The coronavirus has been infecting people worldwide for over half a year now. We know more and more about the disease that causes Covid-19. It plays a substantial role in our lives nowadays and many statements are made about the virus. Thierry Baudet, leader of the Dutch political party Forum for Democracy (FVD) said, at a Dutch program that the chance to get infected in an outdoor environment is very small. His statement is mostly true.
The leader of FVD made his statement in the Dutch television show ‘Goedemorgen Nederland’ on June first. He did not mention a source to substantiate his statement and his statement also lacked an exact number. On the same day he visited the Dutch city Volendam for the re-opening of restaurants and cafés and made the same statement on RTL Boulevard. FVD politicians visited this city to protest against social distancing in The Netherlands, the 1.5 meter rule.
A survey from Hongkong, dated 7 April, showed that only one in 7324 infections has occurred in an outdoor environment. This survey was led by Li Yuguo from the University of Hongkong. A 27 year old man, who was having a talk with somebody who returned from hotspot Wuhan was infected with the coronavirus. Director of the Dutch Centre of Infection control from the National Institute for Public Health and Environment (RIVM), Jaap van Dissel, said to the Dutch newspaper ‘The Volkskrant’ that the risk outside is indeed smaller than inside, because it gets blown away and because of the UV-light of the sun. In his technical briefing, on 4 June, he partly returned from this statement. He claimed that there has not been sufficient research on the infection risk in an outdoor environmental versus an the indoor environmental. According to Van Dissel the survey from Hongkong has been done in a period when people in China had to stay inside. ‘’Besides, this survey was done is a period where people would not leave their homes due to the weather conditions. And even when someone stepped outside, there was nobody else in the streets, because everybody had to stay inside’’, according to Jaap van Dissel.
Nevertheless he added that there are very good reasons to assume that the risk is more critical in an indoor environment than in an outdoor environment, but the virus could still be transferred outdoors. A good reason to maintain the one and a half meter rule, he argued.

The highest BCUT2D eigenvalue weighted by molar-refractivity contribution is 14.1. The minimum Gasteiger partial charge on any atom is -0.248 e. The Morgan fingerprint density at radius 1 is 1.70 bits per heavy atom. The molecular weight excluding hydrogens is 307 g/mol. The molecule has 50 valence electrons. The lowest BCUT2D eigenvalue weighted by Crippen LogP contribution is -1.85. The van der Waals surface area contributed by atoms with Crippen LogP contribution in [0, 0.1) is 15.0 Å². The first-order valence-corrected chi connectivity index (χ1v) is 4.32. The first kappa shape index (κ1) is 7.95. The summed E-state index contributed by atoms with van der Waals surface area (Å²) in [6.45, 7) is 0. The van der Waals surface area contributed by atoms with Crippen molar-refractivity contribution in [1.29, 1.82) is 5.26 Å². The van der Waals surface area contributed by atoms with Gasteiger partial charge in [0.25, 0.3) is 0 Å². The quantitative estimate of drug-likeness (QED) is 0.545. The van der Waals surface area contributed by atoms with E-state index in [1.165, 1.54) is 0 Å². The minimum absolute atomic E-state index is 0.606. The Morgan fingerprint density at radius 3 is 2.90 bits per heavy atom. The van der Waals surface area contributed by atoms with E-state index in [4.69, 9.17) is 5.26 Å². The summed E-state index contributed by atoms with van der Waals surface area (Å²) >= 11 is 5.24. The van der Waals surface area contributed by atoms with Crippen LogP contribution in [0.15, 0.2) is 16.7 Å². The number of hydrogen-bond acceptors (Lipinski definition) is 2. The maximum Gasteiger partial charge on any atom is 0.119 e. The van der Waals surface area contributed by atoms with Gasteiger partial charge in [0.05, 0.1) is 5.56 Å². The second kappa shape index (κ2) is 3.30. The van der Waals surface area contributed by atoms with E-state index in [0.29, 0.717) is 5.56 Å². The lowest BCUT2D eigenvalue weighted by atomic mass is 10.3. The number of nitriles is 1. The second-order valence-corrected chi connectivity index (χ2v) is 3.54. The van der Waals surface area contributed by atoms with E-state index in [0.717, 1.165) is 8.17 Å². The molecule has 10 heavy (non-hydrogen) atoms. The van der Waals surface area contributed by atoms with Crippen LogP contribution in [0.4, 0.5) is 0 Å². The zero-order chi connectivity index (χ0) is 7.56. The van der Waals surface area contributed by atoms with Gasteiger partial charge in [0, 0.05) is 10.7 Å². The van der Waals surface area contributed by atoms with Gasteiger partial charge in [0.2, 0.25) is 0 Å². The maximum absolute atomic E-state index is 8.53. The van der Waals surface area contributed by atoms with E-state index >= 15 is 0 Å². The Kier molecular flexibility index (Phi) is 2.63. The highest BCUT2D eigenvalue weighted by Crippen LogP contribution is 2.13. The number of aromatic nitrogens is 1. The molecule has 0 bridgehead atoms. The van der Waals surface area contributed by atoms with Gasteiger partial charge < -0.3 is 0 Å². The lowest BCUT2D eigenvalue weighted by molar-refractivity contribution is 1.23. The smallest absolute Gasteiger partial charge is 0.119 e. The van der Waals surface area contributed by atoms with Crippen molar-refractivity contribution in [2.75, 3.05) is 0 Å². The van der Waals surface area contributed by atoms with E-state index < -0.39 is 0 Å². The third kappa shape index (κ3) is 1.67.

Japanese researchers came to a similar conclusion with a similar research on 16 April. They consider it plausible that the transferring of the virus in an indoor environment is 18,7 times higher than in an outdoor environment. They researched 110 cases. The renown Dutch pollster Maurice de Hond mentioned this number on television in the Dutch news programme ‘EenVandaag’. Virologist Ab Osterhaus said to EenVandaag that this is not a holy number. Despite that he acknowledged that the chance to get infected is way larger in an closed room, than outside. He explained that there is more ventilation outdoors and people can keep more distance. The first factor is harder to arrange indoors.
Also engineer Atze Boerstra from ‘BBA Binnenmilieu’ (BBA indoor environmental) told EenVandaag that the chance to get infected indoors is larger than outdoors, because the gathering of people indoor is more likely and frequent than outdoor. And a lot of indoor-environments are badly ventilated.
On 30 May some virologists made a call in the Dutch newspaper ‘Algemeen Dagblad (AD)’. They advised a less strict maintenance of the one and a half metre rule outside. Louis Kroes form the Leiden University Medical Centre (LUMC) says that the transferring of the virus happens way less often outside than inside. Although she emphasized that there is a chance that the virus will spread outside, she states that this will not result in a fast spread of the pandemic. Virologist Coretta van Leer of the University Medical Centre Groningen underscored again the importance of ventilation.
The statement that the chance to get infected in an outdoor environment is smaller than inside, is mostly true. Because of the lack of exact figures, in this stage of the pandemic, we cannot determine with certainty that this is completely true for the spread of coronavirus. Experts agree that most infections have occurred indoors. They furthermore agree that due to ventilation and more options to keep 1.5 meter distance, chances are smaller to get infected with coronavirus in an outdoor environment.
RESEARCH | ARTICLE : Sebas Lammers
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